[# of purchases made by repeat customers] / [Total # of repeat customers] = Repeat purchase average 

So if you have 1,000 customers who made 2+ purchases in the past year, and the total number of purchases within this group is 4,289, then the average number of repeat purchases is 4.2. 

If, for example, your previous year’s repeat purchases were 2.2, it’s a sign of increased customer loyalty.

Customer Retention Rate (CRR) 

Customer Retention Rate (CRR) measures the percentage of customers your business retains over a given period. It’s especially helpful for companies or products that use a subscription model. 

To calculate CRR, you’ll need to know three numbers: 

  • CE = number of customers at the end of the period 
  • CN = number of new customers during the period 
  • CS = number of customers at the start of the period 

Then, you can use the following formula: 

[(CE - CN) / CS] x 100 = CRR 

For example, let’s say you have a SaaS tool using a monthly subscription model. At the beginning of 2023, you had 450 users. Throughout Q1, you gained 150 new users. At the end of Q1, you have 580 users. 

[(580 - 150) / 450] x 100 = 95% 

In this example, the company keeps 95% of their customers, which indicates extremely high customer loyalty. 

You can also measure customer churn rate by taking the inverse of your retention rate to see how many customers are “lost” during a given period. For example, if you’ve retained 95% of your customers, then you have a churn rate of 5%. 

A good churn rate varies by industry, but a churn rate that decreases over time indicates increased customer loyalty. 

Customer Satisfaction Score (CSAT)   

Customer Satisfaction Score (CSAT) is a measure of how satisfied customers are with a specific interaction, purchase, or experience with your brand. It’s good for tracking big-picture trends over time.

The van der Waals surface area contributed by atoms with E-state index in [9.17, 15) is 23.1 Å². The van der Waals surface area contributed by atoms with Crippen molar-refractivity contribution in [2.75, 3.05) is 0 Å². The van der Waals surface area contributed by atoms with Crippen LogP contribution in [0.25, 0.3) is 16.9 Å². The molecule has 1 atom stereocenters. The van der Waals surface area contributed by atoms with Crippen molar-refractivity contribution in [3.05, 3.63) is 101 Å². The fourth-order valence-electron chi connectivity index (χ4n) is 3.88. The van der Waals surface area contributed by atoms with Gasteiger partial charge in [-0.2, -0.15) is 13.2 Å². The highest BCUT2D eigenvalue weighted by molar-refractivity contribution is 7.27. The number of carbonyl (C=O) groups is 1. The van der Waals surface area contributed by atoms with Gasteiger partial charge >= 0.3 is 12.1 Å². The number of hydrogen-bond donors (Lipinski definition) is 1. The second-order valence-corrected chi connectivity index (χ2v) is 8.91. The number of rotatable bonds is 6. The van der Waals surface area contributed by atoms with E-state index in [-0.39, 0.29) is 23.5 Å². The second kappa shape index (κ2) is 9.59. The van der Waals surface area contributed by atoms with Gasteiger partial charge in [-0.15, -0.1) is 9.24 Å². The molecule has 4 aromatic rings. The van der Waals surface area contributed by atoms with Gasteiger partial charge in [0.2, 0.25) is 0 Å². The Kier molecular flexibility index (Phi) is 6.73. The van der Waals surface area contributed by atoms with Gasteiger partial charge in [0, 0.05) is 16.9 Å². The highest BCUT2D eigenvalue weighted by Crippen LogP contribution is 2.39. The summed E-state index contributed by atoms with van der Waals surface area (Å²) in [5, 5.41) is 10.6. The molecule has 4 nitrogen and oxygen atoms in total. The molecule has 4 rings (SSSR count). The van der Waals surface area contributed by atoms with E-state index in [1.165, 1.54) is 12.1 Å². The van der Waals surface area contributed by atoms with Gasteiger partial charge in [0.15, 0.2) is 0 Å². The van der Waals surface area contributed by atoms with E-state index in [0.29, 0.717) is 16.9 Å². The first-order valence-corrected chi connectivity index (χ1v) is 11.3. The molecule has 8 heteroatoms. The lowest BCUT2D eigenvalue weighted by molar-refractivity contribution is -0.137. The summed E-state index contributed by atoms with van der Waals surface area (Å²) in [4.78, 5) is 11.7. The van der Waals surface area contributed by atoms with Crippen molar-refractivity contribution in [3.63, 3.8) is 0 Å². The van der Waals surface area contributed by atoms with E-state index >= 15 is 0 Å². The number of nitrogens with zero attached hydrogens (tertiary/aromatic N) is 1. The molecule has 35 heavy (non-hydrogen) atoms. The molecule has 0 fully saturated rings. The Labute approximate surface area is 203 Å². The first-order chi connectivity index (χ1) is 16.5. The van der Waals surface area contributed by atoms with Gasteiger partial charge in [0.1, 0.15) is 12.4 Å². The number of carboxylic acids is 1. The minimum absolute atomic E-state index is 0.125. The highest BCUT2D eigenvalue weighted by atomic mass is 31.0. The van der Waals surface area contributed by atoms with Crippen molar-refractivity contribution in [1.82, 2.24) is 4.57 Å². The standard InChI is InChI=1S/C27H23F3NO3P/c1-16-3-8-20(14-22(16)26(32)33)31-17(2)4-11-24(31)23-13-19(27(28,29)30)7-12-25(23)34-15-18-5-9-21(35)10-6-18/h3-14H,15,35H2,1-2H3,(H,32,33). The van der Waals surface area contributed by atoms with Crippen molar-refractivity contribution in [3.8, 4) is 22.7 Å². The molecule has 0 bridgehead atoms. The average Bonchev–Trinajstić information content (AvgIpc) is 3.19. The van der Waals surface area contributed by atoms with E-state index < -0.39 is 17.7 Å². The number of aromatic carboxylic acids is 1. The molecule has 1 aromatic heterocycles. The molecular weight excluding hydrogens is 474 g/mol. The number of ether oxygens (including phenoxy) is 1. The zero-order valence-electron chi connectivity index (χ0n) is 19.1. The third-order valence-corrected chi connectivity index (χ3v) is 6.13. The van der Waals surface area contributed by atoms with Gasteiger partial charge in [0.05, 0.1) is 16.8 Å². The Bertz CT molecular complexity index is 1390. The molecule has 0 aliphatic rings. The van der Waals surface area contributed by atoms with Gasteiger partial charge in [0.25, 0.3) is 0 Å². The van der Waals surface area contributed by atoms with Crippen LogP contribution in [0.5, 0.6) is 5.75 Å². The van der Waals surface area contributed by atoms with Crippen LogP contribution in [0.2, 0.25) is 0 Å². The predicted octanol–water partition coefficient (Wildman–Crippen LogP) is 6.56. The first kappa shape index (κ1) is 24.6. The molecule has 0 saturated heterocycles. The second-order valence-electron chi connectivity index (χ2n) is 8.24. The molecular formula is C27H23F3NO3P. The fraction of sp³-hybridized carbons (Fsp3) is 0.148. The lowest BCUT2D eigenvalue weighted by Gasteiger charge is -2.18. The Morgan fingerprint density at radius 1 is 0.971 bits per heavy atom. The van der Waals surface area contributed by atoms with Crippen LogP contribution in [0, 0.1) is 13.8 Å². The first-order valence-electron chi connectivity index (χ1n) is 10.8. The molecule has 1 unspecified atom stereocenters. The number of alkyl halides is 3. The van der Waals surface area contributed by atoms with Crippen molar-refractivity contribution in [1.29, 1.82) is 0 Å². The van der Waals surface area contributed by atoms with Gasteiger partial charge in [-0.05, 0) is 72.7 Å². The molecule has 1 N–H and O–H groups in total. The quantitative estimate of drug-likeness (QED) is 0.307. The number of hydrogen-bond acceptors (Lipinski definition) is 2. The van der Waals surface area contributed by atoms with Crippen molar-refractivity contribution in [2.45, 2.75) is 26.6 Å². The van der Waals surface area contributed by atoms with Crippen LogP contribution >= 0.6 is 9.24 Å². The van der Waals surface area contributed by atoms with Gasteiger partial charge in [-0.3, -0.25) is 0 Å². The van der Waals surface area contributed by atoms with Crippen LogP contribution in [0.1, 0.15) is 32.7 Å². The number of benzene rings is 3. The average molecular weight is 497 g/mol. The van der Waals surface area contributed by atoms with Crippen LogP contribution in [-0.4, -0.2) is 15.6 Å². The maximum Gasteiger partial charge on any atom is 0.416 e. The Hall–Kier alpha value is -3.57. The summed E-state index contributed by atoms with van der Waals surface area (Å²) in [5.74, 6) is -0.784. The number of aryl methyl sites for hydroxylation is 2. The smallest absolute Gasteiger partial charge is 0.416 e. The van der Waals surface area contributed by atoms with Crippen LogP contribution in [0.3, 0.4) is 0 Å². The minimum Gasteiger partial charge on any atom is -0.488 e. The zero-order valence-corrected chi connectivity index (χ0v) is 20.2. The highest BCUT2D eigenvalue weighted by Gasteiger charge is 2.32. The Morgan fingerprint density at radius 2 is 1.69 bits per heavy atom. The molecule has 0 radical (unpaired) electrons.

The more satisfied customers are with the customer experience, the more likely they are to return. This makes CSAT a good indicator of future customer loyalty. 

It’s typically measured via a one-question survey where the customer indicates how satisfied they are with a recent experience on a scale of 1–5. Then, you can use the following formula to measure CSAT: 

(# of customers who answered 4 or 5) / (Total # of survey responses) x 100 = % of satisfied customers

If you’re struggling with customer loyalty, sending out CSAT surveys at various touchpoints in the customer journey (i.e., after a purchase, after a customer service interaction, etc.) can help you pinpoint where customers are becoming dissatisfied. Then you can improve those areas to reduce churn. 

Customer loyalty benchmarks and statistics

Customer loyalty affects a lot in your business, from revenue and growth to acquisition costs, satisfaction, new product adoption, and more.  

Take a look at some of the numbers: 

  • 73% of customers are more likely to recommend a brand that has a great loyalty program.
  • 59% of US consumers say once they’re loyal to a brand, they’re loyal for life. 
  • 68% of consumers are willing to spend more to maximize their loyalty points or earnings.
  • Loyal customers spend 43% more money with their favorite brands.
  • 52% of customers will go out of their way to purchase with a brand they’re loyal to.

Although benchmarks can vary significantly by industry, the following benchmarks can give you an idea of what to aim for as you’re starting: 

Customer Loyalty Benchmarks





Net Promoter Score 



Below 0

Customer Retention Rate



Below 50%

Customer Churn Rate

4% or less



Customer Satisfaction Score



Below 50%

We’ve left off CLV and Repeat Purchases from this table since they vary so widely by industry. 

For example, a SaaS product with a monthly subscription might have an average of 15 repeat purchases per customer (since they are purchasing a subscription every month). A successful small business might have an average repeat purchase of only two. 

Customer loyalty tools

Sometimes you’ll want a specific tool or software that can help you track customer loyalty, implement a loyalty program, or otherwise build loyalty among your customer base.